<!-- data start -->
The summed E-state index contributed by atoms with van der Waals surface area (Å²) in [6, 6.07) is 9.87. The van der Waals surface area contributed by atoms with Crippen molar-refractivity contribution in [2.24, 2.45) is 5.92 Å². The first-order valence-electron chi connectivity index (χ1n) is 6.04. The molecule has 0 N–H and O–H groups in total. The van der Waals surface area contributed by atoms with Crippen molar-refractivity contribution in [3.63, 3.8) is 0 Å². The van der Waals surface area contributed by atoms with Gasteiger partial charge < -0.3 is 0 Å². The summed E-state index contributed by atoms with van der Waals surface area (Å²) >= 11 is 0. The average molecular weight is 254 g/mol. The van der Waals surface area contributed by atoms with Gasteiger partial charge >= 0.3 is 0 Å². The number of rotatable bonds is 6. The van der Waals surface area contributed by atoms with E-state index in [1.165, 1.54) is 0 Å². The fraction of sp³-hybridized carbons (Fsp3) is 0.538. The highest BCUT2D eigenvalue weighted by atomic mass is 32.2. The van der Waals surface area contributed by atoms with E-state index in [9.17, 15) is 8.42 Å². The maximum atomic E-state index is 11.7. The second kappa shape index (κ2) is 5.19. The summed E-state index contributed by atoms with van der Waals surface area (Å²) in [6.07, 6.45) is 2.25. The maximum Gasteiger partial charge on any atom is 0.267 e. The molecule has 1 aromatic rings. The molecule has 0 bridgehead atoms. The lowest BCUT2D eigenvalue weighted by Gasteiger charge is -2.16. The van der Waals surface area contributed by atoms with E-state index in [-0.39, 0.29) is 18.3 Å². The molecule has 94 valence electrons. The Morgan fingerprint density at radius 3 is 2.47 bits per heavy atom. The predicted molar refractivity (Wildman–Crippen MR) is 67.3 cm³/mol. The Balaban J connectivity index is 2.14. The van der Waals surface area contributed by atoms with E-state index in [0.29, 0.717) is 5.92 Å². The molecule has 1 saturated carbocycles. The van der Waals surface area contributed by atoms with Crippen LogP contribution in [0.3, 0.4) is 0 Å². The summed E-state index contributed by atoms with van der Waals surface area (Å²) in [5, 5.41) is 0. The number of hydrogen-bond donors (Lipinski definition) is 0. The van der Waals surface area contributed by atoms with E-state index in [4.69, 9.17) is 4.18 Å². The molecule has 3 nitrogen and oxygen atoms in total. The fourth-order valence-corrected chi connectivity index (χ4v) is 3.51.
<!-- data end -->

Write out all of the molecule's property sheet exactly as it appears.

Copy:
The summed E-state index contributed by atoms with van der Waals surface area (Å²) in [6, 6.07) is 9.87. The van der Waals surface area contributed by atoms with Crippen molar-refractivity contribution in [2.24, 2.45) is 5.92 Å². The first-order valence-electron chi connectivity index (χ1n) is 6.04. The molecule has 0 N–H and O–H groups in total. The van der Waals surface area contributed by atoms with Crippen molar-refractivity contribution in [3.63, 3.8) is 0 Å². The van der Waals surface area contributed by atoms with Gasteiger partial charge < -0.3 is 0 Å². The summed E-state index contributed by atoms with van der Waals surface area (Å²) >= 11 is 0. The average molecular weight is 254 g/mol. The van der Waals surface area contributed by atoms with Gasteiger partial charge >= 0.3 is 0 Å². The number of rotatable bonds is 6. The van der Waals surface area contributed by atoms with E-state index in [1.165, 1.54) is 0 Å². The fraction of sp³-hybridized carbons (Fsp3) is 0.538. The highest BCUT2D eigenvalue weighted by atomic mass is 32.2. The van der Waals surface area contributed by atoms with E-state index in [9.17, 15) is 8.42 Å². The maximum atomic E-state index is 11.7. The second kappa shape index (κ2) is 5.19. The summed E-state index contributed by atoms with van der Waals surface area (Å²) in [6.07, 6.45) is 2.25. The maximum Gasteiger partial charge on any atom is 0.267 e. The molecule has 1 aromatic rings. The molecule has 0 bridgehead atoms. The lowest BCUT2D eigenvalue weighted by Gasteiger charge is -2.16. The van der Waals surface area contributed by atoms with E-state index in [-0.39, 0.29) is 18.3 Å². The molecule has 94 valence electrons. The Morgan fingerprint density at radius 3 is 2.47 bits per heavy atom. The predicted molar refractivity (Wildman–Crippen MR) is 67.3 cm³/mol. The Balaban J connectivity index is 2.14. The van der Waals surface area contributed by atoms with E-state index in [0.29, 0.717) is 5.92 Å². The molecule has 1 saturated carbocycles. The van der Waals surface area contributed by atoms with Crippen LogP contribution in [0.3, 0.4) is 0 Å². The summed E-state index contributed by atoms with van der Waals surface area (Å²) in [5, 5.41) is 0. The number of hydrogen-bond donors (Lipinski definition) is 0. The van der Waals surface area contributed by atoms with E-state index in [4.69, 9.17) is 4.18 Å². The molecule has 3 nitrogen and oxygen atoms in total. The fourth-order valence-corrected chi connectivity index (χ4v) is 3.51.